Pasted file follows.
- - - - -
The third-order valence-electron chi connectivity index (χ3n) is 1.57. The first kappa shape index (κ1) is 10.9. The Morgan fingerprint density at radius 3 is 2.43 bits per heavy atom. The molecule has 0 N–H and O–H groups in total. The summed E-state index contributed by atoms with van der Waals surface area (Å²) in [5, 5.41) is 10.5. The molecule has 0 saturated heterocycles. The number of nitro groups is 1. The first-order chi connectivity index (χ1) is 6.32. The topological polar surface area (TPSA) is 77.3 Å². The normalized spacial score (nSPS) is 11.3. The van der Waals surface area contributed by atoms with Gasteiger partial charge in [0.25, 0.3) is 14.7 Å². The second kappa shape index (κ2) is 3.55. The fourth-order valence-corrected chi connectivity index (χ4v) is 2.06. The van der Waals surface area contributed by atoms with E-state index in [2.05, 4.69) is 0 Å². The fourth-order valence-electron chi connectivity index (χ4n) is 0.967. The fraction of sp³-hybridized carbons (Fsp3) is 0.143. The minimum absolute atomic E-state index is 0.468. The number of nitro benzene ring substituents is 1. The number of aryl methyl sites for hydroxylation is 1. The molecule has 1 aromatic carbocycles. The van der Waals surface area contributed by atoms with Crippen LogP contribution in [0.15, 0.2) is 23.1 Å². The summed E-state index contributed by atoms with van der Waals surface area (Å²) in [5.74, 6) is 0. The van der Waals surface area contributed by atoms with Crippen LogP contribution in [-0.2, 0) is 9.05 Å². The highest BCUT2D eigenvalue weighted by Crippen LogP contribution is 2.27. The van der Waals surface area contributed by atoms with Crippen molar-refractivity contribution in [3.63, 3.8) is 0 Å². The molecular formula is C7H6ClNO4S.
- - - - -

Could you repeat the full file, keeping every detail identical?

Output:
The third-order valence-electron chi connectivity index (χ3n) is 1.57. The first kappa shape index (κ1) is 10.9. The Morgan fingerprint density at radius 3 is 2.43 bits per heavy atom. The molecule has 0 N–H and O–H groups in total. The summed E-state index contributed by atoms with van der Waals surface area (Å²) in [5, 5.41) is 10.5. The molecule has 0 saturated heterocycles. The number of nitro groups is 1. The first-order chi connectivity index (χ1) is 6.32. The topological polar surface area (TPSA) is 77.3 Å². The normalized spacial score (nSPS) is 11.3. The van der Waals surface area contributed by atoms with Gasteiger partial charge in [0.25, 0.3) is 14.7 Å². The second kappa shape index (κ2) is 3.55. The fourth-order valence-corrected chi connectivity index (χ4v) is 2.06. The van der Waals surface area contributed by atoms with E-state index in [2.05, 4.69) is 0 Å². The fourth-order valence-electron chi connectivity index (χ4n) is 0.967. The fraction of sp³-hybridized carbons (Fsp3) is 0.143. The minimum absolute atomic E-state index is 0.468. The number of nitro benzene ring substituents is 1. The number of aryl methyl sites for hydroxylation is 1. The molecule has 1 aromatic carbocycles. The van der Waals surface area contributed by atoms with Crippen LogP contribution in [0.15, 0.2) is 23.1 Å². The summed E-state index contributed by atoms with van der Waals surface area (Å²) in [5.74, 6) is 0. The van der Waals surface area contributed by atoms with Crippen LogP contribution in [-0.2, 0) is 9.05 Å². The highest BCUT2D eigenvalue weighted by Crippen LogP contribution is 2.27. The van der Waals surface area contributed by atoms with Crippen molar-refractivity contribution in [3.63, 3.8) is 0 Å². The molecular formula is C7H6ClNO4S.